Round Table Follow-up: Where are they now? Successes and struggles of last year's A&P graduates

Aug. 1, 2003

Round Table Follow-up
Where are they now? Successes and struggles of last year's A&P graduates

By Joe Escobar

Last year, I visited Blackhawk Technical College, a Part 147 school, to talk with five students who were getting ready to graduate. We discussed their school experiences as well as thoughts and concerns about the aviation industry. It was a tough time to be entering the aviation career field, and they were full of thoughts concerning what might lay ahead. I recently caught up with those graduates and talked to them about their first year in aviation. They shared the successes and struggles that they faced this last year. This is their story.Right place at the right time The first follow-up was with Jerry. Out of the group, Jerry is the one who got a job first. Right after graduating from school, Jerry went to Tennessee to visit his family. While there, he decided to look around and see if any jobs were available. One of the places he visited was a charter operation that happened to be looking for a mechanic. He has been working there ever since. Working on Lear 24's and 25's, with some Falcons on the way, Jerry does a variety of work. "We do ramp work, fueling, and maintenance. We do it all," he says. Jerry says the most difficult part of starting off is getting familiar with the aircraft and all the specific systems. His favorite part of the job is getting to work on turbine aircraft. "The part I liked about school was the turbine work," he says. "I really wasn't looking forward to working on recips or anything like that." When asked about his least favorite part of the job, he's quick to say, "That would have to be ramp work at night in the rain."General aviation After graduating from school, Jennifer started to send out resumes. About a month later, she got a call from a repair station that does completions and refurbishment on corporate aircraft. "I was surprised that they even gave me a call, because they usually look for people who have experience." She went in for an interview and decided to go for it. She took the job and started in the refurbishment department. She was there for five months, and realized that the job wasn't a good fit for her. "I was doing sheet metal work and realized that's not what I really wanted to do." So she looked around and found a job in a small FBO nearby doing general aviation maintenance. "Right now, I'm doing a new project and having a blast - putting new fabric on some wings. I never learned how to do fabric in school. I was doing the inspection on the aircraft, and noticed that the fabric needed to be replaced. So I talked to my boss and told him I wanted to give it a shot. It's fun." When I asked her if she had any regrets deciding to become a mechanic, she said no. "I've always been comfortable working on recip engines. That's where my passion was all along. I knew this is what I wanted to do. Now that I am doing it, I love it. I wouldn't change it for the world." I asked her what the hardest thing was in transitioning from school to the real world working environment, she said it was just getting the knowledge together that you learned in school and applying it to what you are doing. "I am real fortunate here where I work. My boss has been real easy going as far as if you don't know something, ask. And I am really good at that. I have gotten a lot of learning and experience. I am always doing different things - it's something different each day, and that's what I like the most." When asked where she saw herself in the future, she says she didn't know. She will probably keep working out at the FBO for a long time getting experience under her belt. But she has not given up on her dream - opening her own business. "Looking down the road, that is something I would like to do. Maybe open up my own FBO or maintenance shop."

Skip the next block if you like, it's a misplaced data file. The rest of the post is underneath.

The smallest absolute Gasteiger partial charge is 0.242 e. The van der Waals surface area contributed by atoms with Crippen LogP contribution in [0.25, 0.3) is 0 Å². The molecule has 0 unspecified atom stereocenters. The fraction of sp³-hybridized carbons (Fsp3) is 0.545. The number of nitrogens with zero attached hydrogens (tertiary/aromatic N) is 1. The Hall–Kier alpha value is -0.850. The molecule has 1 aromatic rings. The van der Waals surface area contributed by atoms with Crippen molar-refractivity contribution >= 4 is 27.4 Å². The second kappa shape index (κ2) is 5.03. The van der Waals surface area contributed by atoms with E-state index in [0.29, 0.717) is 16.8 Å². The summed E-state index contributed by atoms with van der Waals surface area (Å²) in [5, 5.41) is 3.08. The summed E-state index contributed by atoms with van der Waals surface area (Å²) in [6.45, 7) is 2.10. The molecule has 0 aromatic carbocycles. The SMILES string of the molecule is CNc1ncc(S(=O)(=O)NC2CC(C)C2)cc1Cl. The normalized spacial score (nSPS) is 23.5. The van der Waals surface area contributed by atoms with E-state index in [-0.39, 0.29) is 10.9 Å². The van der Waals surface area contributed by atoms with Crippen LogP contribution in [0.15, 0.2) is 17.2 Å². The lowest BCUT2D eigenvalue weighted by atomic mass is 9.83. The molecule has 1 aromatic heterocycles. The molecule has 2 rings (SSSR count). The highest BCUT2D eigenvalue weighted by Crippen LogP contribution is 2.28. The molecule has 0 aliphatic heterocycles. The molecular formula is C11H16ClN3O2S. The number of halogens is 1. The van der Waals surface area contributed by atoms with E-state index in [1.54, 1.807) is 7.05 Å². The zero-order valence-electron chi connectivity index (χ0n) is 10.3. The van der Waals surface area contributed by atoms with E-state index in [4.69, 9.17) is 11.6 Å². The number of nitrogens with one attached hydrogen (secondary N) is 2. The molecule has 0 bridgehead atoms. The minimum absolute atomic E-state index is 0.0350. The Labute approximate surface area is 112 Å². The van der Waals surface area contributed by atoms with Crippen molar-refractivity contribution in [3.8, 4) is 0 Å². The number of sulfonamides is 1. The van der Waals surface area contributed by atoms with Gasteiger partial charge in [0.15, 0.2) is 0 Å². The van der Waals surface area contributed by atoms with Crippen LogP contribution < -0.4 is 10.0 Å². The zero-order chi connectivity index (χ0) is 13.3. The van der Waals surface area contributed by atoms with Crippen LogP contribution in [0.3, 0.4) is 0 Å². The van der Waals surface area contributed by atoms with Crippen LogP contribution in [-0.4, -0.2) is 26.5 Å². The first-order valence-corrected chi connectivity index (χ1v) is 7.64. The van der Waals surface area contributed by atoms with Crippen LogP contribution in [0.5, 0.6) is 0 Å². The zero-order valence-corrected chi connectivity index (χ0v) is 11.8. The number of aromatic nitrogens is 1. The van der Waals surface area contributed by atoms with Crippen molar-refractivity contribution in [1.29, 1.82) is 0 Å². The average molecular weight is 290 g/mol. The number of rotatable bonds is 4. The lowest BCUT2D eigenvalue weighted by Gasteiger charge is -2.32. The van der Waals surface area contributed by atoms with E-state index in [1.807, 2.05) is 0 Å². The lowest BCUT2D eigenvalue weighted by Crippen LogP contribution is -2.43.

Rotor head
If there was an award for the most difficult job searching experience out of the group, Tim would win hands down. It wasn't until this past May that he landed a job. But part of the reason for that delay in finding a job was his desire to work on helicopters. "The job search was definitely hard, especially to get into helicopters. Looking at general aviation jobs, there seemed to be plenty of those kinds of jobs available. But for the helicopter industry it seems like everyone wants three to five years' experience." But Tim was a persistent job hunter, always looking at ways to network with others in the helicopter industry to try to land a job. Early this year, he heard about a summer helicopter maintenance opportunity in Alaska. After some phone interviews and talking about it with his family, he decided to take the job, and started in May. "I knew that the seasonal jobs were going to run out, and it was one of those things where I wanted to make sure I had a job for the summer, and I told them I wanted the job," he says. With the long job search before finding a job, I asked him if he regretted holding out for a helicopter job. "No," he says. "It ended up working out very well. I enjoy what I am doing. Although the initial job search was difficult, I really enjoy working on helicopters." Tim is working on Eurocopter AS350's and Bell 206's. The operation he is working at does long line (cargo hooks), forestry work, and tours. His job entails performing daily inspections on the helicopters and performing maintenance on them. "About one-third of the day is daily inspections," he says. "The other two-thirds is in the shop working on discrepancies. It is a variety of work all the time, so that is really nice because I get to learn a lot." When asked if working as an A&P is everything he expected, he says yes. "I can't say there were any surprises. I really like the work. I wasn't sure if I would or not. My co-workers are really great. I enjoy working in a small shop. It's pretty much everything I thought it would be and perhaps more because I really enjoy working on helicopters." His favorite part of the job is the shop work. "The shop work is more interesting than the daily inspections. The daily inspections are routine and not so hand's-on." As far as any difficulties making the transition from student to mechanic, he said the school left him well-prepared. "If anything," he says, "I would say my age makes the transition harder. I am 44 and had to basically start all over again. It's like being 18 and starting a new job. And most of us don't want to go back and assume that role again where we just don't know as much as we should. It is a learning curve. You have to prove to your peers that you are capable and deserve their respect that you can perform the duties assigned. It is a learning curve. You can work a lifetime and not learn everything. You learn a little every day." Looking at his decision to make a career transition in midlife from being a farmer to being an A&P, I asked him if he had any regrets. "No. I really enjoy the work. Four months before I took this job, I told my wife that I think this is the best thing to do. It was a difficult choice moving to Alaska for a summer job, especially since my family stayed behind in Wisconsin. Being away from the family is the tough part. But I am gaining some valuable knowledge and experience here."Still studying Two of the students, Dave and Lindsay, decided to further their education. They are both currently enrolled in degree programs. For Dave, the job search wasn't so successful. "I sent out resumes all over," he says. "I got replies back that they weren't hiring or that they were downsizing. I had a couple of opportunities, but I didn't feel like picking up and moving across the country for a job. After a while searching, I just decided to go back to school." Dave is working toward an electronic engineering degree. "It is a two-year program. After I graduate, I will take the FCC test." I asked him what made him decide to pursue an electronic engineering degree. "I figured I would be more marketable when I graduate with a degree, FCC license, and A&P certificate. In the end, I will have a four-year degree in management technology." Working toward management Like Dave, Lindsay had a difficult time landing a job. "I applied at numerous places in the area with no success. They would say 'We're not hiring right now, try again in six months.' Six months later, they still weren't hiring. So I decided to go back to school." Lindsay enrolled in an area college to get a bachelor's degree in industrialized management, and should be done in two years. She is taking compressed video and online courses at home through a college that offers distance learning programs and also attends classroom courses through another college. "With a degree in industrialized management, I hope to be able to start off as a mechanic and work my way up to a management or shift leader position." She says that not only will her degree make her more marketable to potential employers, but hopefully the market will be back on the up-swing in two years, making the job search easier.Different experiences Talking to these A&Ps, it was interesting to learn about their successes and struggles in this last year. Considering that this has been one of the most difficult times to be working in aviation, they seem to have fared quite well for themselves. Some have started their lifetime of learning in the hangar, while two of them are expanding their formal education in order to land a better job when they enter the job market. It is nice to hear the enthusiasm they all have for this career they have chosen. With can-do attitudes like that, there is no limit to where they can go. They are all definitely maximizing their career choices.